Why HSBC participated in Japanese project financing arena?
Bloomberg Businessweek reported "HSBC Japan Unit to Boost State-Backed Project Finance Lending" on 6th Jan 2011.
HSBC Holdings Plc’s Japanese banking unit plans to increase financing for state-backed projects as profitability in domestic corporate lending declines.
I would like to add some backgrounds on this news.
Japanese government is currently focusing on "New Growth Strategy" to overcome long-term economic sluggishness and to prepare for shrinking of population. Supporting private sector's "infrastructure export as a package" is one of twenty one high priority national projects that were determined in June 2010.
"Infrastructure export as a package" means Japanese companies should obtain broader scope of business opportunities in infrastructure projects abroad than just selling equipments in narrower scope. As readers may know Japan has relatively strong manufacturers not only in automobile and electronics but also in heavy electric industry. However, domestic vendors for infrastructure construction projects abroad had a tendency to be satisfied with just selling products, and they wouldn't aim for long-term revenue from services such seen in operation of international water business.
Typical case of infrastructure project would give only 5% of revenue stream for the equipment vendor and the rest would go to the operator of the infrastructure service. It hasn't been long since this notion became common among Japanese policy makers and private sector. (There are a few exceptional players in so-called "trading house" or "trading company" sector who are accustomed to refined business model of IPP and water.) So, policy of "infrastructure export as a package" is the story about uniting Japanese companies with full backup of public agencies such as Japan Bank for International Cooperation (JBIC) and Nippon Export and Investment Insurance (NEXI) to get the whole. This movement of policy makers was accelerated particularly after Japan's defeat on Russia in nuclear plant sales for Vietnam as of February 2010.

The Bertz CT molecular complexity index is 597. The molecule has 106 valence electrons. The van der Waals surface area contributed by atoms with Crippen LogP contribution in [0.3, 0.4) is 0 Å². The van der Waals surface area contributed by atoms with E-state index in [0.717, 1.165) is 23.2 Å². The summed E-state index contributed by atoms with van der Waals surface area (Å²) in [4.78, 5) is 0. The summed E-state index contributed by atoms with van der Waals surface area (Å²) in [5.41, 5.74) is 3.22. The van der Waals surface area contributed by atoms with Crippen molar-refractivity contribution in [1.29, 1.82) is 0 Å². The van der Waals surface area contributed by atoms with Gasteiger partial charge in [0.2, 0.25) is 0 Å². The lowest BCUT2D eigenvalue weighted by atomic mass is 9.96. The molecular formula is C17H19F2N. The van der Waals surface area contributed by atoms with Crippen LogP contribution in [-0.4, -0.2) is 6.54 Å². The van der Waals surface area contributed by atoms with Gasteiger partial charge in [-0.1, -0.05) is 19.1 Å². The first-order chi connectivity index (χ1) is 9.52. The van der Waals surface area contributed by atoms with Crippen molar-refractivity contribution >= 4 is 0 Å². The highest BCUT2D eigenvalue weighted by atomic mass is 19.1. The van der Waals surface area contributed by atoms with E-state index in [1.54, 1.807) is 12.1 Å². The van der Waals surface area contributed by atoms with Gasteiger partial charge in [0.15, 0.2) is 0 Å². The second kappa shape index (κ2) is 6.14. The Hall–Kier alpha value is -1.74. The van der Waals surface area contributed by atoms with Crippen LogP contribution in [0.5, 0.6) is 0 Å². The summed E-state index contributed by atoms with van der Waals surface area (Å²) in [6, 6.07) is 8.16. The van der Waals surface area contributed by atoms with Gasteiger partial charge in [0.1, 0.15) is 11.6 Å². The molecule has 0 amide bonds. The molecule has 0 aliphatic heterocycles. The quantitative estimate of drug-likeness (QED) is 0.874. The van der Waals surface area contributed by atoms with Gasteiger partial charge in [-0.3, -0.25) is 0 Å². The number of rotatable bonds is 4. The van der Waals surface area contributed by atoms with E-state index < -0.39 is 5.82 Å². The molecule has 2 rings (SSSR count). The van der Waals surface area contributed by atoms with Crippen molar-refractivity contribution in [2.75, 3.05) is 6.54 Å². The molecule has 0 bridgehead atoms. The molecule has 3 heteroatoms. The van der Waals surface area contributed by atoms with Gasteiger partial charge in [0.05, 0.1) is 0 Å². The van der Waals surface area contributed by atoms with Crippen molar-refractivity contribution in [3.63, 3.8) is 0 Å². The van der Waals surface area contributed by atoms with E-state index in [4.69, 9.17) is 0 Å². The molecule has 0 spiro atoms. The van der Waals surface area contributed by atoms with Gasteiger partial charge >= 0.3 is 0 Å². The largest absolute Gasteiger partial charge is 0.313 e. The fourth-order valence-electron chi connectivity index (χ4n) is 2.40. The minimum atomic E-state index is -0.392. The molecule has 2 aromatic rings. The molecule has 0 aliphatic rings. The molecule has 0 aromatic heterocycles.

As every infrastructure project needs huge amount of CAPEX, financing is the key even when any Japanese companies would try to join in. JBIC is a Japanese government funded international lending agency essentially for projects involving Japanese company. It can lead project financing for infrastructure projects abroad as international large banks do. Japan has three "mega banks", namely Bank of Tokyo-Mitsubishi UFJ, Mizuho Corporate Bank and Sumitomo Mitsui Banking Corporation, that provide project finance for international infrastructure projects. But they are also favorable if JBIC would lead syndicated loan for a special purpose company of infrastructure project established by Japanese player considering risk mitigation...and profitability. The same thing can be said for other international banks including HSBC.
NEXI is a government funded agency for providing import-export insurance service that can cover political risks of infrastructure project abroad usually difficult for private companies to cover. According to Japanese government policy, the agency determines priorities of the projects.
JBIC is reportedly having US$20 billion money pool for project financing abroad. With JBIC's money and with NEXI's insurance, Japanese companies can appeal more attractive infrastructure proposal to foreign countries. However, providing service by using infrastructure abroad is relatively new business to most of them, so acquiring necessary know-how, for example by M&A, would be the next agenda.
In any case, some other banks are expected to follow HSBC in the arena of Japanese project financing backed by the government.